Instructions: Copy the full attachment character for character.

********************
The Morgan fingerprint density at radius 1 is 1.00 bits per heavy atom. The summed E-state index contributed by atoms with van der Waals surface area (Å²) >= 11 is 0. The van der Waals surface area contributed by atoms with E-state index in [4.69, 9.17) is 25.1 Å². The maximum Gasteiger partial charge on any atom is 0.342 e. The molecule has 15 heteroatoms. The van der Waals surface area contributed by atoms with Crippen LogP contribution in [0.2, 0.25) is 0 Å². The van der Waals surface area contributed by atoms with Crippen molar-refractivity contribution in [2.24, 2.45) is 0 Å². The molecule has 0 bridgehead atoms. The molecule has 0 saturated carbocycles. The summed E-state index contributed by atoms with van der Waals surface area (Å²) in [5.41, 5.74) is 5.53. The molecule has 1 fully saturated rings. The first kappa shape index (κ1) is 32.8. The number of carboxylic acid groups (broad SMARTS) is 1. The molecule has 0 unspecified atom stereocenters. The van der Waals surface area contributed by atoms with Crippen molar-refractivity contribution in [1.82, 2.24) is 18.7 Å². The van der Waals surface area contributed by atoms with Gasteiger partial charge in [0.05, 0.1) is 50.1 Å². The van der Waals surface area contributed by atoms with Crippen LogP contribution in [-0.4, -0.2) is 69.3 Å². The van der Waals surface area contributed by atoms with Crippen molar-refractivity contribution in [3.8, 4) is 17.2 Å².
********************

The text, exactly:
The Morgan fingerprint density at radius 1 is 1.00 bits per heavy atom. The summed E-state index contributed by atoms with van der Waals surface area (Å²) >= 11 is 0. The van der Waals surface area contributed by atoms with E-state index in [4.69, 9.17) is 25.1 Å². The maximum Gasteiger partial charge on any atom is 0.342 e. The molecule has 15 heteroatoms. The van der Waals surface area contributed by atoms with Crippen LogP contribution in [0.2, 0.25) is 0 Å². The van der Waals surface area contributed by atoms with Crippen molar-refractivity contribution in [2.24, 2.45) is 0 Å². The molecule has 0 bridgehead atoms. The molecule has 0 saturated carbocycles. The summed E-state index contributed by atoms with van der Waals surface area (Å²) in [5.41, 5.74) is 5.53. The molecule has 1 fully saturated rings. The first kappa shape index (κ1) is 32.8. The number of carboxylic acid groups (broad SMARTS) is 1. The molecule has 0 unspecified atom stereocenters. The van der Waals surface area contributed by atoms with Crippen molar-refractivity contribution in [1.82, 2.24) is 18.7 Å². The van der Waals surface area contributed by atoms with Gasteiger partial charge in [0.05, 0.1) is 50.1 Å². The van der Waals surface area contributed by atoms with Crippen LogP contribution in [-0.4, -0.2) is 69.3 Å². The van der Waals surface area contributed by atoms with Crippen molar-refractivity contribution in [3.8, 4) is 17.2 Å².